President
Ramaphosa rose to his most challenging occasion in announcing a whopping R500
billion Covid-19 support package. Indeed, this next week will see the real
hardships of a stringent five-week lockdown really take effect.

With a
rising tide of social unrest, hunger and potential social disruption, the
package had to quickly address the needs of the most destitute.

Putting
cash into the pockets of the hungry was the most straightforward solution in
the short term. Adding support for SMMEs and larger business is critical too to
stem the tide of layoffs. All of this is costly.

While
the country awaits the Appropriation Budget from Tito Mboweni to explain the
sourcing of the swathe of relief benefits, the raising of the capital will, in
itself, raise a host of broader questions as yet unresolved.

Firstly,
these amounts will require a substantial re-prioritisation of existing spending
just presented 60 days ago in the 2020/21 Budget. An amount of R130 billion for
this purpose can affect domestic infrastructure spend at a time when such a
build programme was one of the few expansionary aspects still open to
government.

Ultimately,
the support package is designed to save as many jobs as possible – but its
funding also has to save as many jobs for the future too. That’s the tough
part.

Wealth
tax?

Secondly,
while there have been temporary tax relief to the tune of R70 billion, someone
has to pay. We will wait for details as to whether any type of ‘wealth’ tax is
introduced to offset some of this benefit.

A
further tax on monied South Africans has long been mooted – amongst a sector of
the broader ANC Alliance, and whilst this was largely put on the back burner
(along with broader tax increases) in the February Budget, calls for the
imposition of this as part of the crisis measures may find favour.

How this
issue plays out will also be an indication of the shifting sands of power and
support that Tito Mboweni has – and perhaps too – that of President Ramaphosa
himself. Should the funding not be accompanied by any personal tax increases,
it will be seen as a victory for the Mboweni faction in line with the
philosophy of the February Budget.

Certainly,
any debate about a rise in VAT (still rumoured only 60 days ago) is no longer
an option. And, attempts to kickstart the economy will also mitigate for lower
corporate taxes keeping that part of government’s February philosophies largely
in-tact.

Similarly,
President Ramaphosa broached another vexed issue within his own party – that of
taking money from the World Bank and IMF.

Indeed,
accessing the Rapid Financing Instrument (and similar Credit Facility) would
enable South Africa to potentially cover a large proportion of these costs. It
would also be mixed in with more politically acceptable loans from the African
Development Bank and New Development Bank (BRICS Bank).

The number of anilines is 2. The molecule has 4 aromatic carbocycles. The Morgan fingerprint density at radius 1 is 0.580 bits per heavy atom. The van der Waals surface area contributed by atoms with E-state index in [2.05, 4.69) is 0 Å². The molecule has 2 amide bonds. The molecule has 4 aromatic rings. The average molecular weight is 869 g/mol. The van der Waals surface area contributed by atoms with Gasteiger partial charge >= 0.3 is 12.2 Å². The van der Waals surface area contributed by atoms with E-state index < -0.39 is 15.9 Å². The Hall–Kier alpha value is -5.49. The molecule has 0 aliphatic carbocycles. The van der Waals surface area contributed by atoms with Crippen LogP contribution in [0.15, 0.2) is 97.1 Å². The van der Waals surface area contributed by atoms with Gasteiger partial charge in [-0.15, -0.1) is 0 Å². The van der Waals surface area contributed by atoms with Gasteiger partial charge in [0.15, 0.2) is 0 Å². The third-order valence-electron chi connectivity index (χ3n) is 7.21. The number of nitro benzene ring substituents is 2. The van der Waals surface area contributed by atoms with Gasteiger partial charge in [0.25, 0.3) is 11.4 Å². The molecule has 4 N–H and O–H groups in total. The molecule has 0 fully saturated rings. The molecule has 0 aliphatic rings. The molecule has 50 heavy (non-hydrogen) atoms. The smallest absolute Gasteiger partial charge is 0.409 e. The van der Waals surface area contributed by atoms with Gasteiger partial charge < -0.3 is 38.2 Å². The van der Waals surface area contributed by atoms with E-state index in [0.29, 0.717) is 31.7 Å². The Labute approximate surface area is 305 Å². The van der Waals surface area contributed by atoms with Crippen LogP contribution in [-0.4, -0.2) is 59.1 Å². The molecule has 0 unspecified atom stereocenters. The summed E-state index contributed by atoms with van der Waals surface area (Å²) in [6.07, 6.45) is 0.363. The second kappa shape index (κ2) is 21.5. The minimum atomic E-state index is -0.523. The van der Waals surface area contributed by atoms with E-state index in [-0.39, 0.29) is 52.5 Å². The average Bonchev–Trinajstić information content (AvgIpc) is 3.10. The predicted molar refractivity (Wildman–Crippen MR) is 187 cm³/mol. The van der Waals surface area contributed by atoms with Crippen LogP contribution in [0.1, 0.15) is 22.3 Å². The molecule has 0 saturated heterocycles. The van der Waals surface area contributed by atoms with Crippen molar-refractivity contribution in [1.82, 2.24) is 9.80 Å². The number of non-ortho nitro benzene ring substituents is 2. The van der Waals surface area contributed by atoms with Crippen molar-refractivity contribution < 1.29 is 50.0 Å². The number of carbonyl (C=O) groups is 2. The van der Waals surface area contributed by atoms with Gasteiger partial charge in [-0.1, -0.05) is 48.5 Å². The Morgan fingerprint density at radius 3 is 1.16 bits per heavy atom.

Again,
the ANC’s own historic reluctance to even consider this now comes into sharp
focus. For the Ramaphosa-faction, taking the cash will also be seen as a
victory although the lending agencies’ normal conditionality will largely be
suspended at least at this juncture making it much easier to sell within the
broader Alliance.

Faced
with an increasingly threatened social-fabric – and potential political
fall-out – the ANC now faces the stark choice of stabilising the social unease
or sticking to moribund philosophies.

Lastly,
President Ramaphosa spoke broadly about committing to structural reforms as
part of the growth path to boost the country into the future. This is critical.
Any emergency spending plan has to be predicated on the foundations of growth
via policy reform. Just announcing large disbursements is clearly popular amongst
those in need, but it requires a sustainable future path to offset the cost and
forge an economic fightback well into the years to come.

Make no
mistake, when you inject an additional 10% of unplanned expenditure into a
relief and stimulus package, you also understand the payback needed over an
extended period of time. And this payback simply has to be based on a growth
strategy – otherwise you are perpetuating dependency.

Unfortunately,
the last decade as seen the failure of growth policies and its replacement with
precisely the dependency seen on social income grants for millions of South
Africans.

The
rescue packages amplifies this dependency in necessary short-term measures. But
the danger is that without the broad policy reforms – and thereby having the
courage to confront the unresolved political bottlenecks within the ANC – the president
is in danger of extending a reliance on the State for the survival of its
citizenry in even more risky and fragile post-Covid conditions.

In
welcoming this R500-billion package, an acknowledgement of the now critical
needs to be more adventurous in economic policy and philosophy needs to be
made. Covid-19 has placed the need for such reforms on steroids.

And the
funding of the crisis will require much more than simply becoming a debtor
nation. South Africa therefore must choose if it wants to be a country that
falls into a debt trap or can creatively re-prioritise not only its spending
but its policy framework to entice and encourage inward investment as part of a
dynamic re-industrialisation re-awakening.

Covid-19
had made this an even tougher environment than before since a reluctance to
invest in riskier jurisdictions does not play to the peculiarities of the ANC
factional dynamics.

The best
weapon to pay for the recovery and management of this crisis will be through
economic growth. And for that, the ways of the past require a major turnaround.
So, while big numbers can alleviate suffering in the short-term, the
medium-term strategy will be essential in our sustained recovery and progress.

Views expressed are the author’s own.

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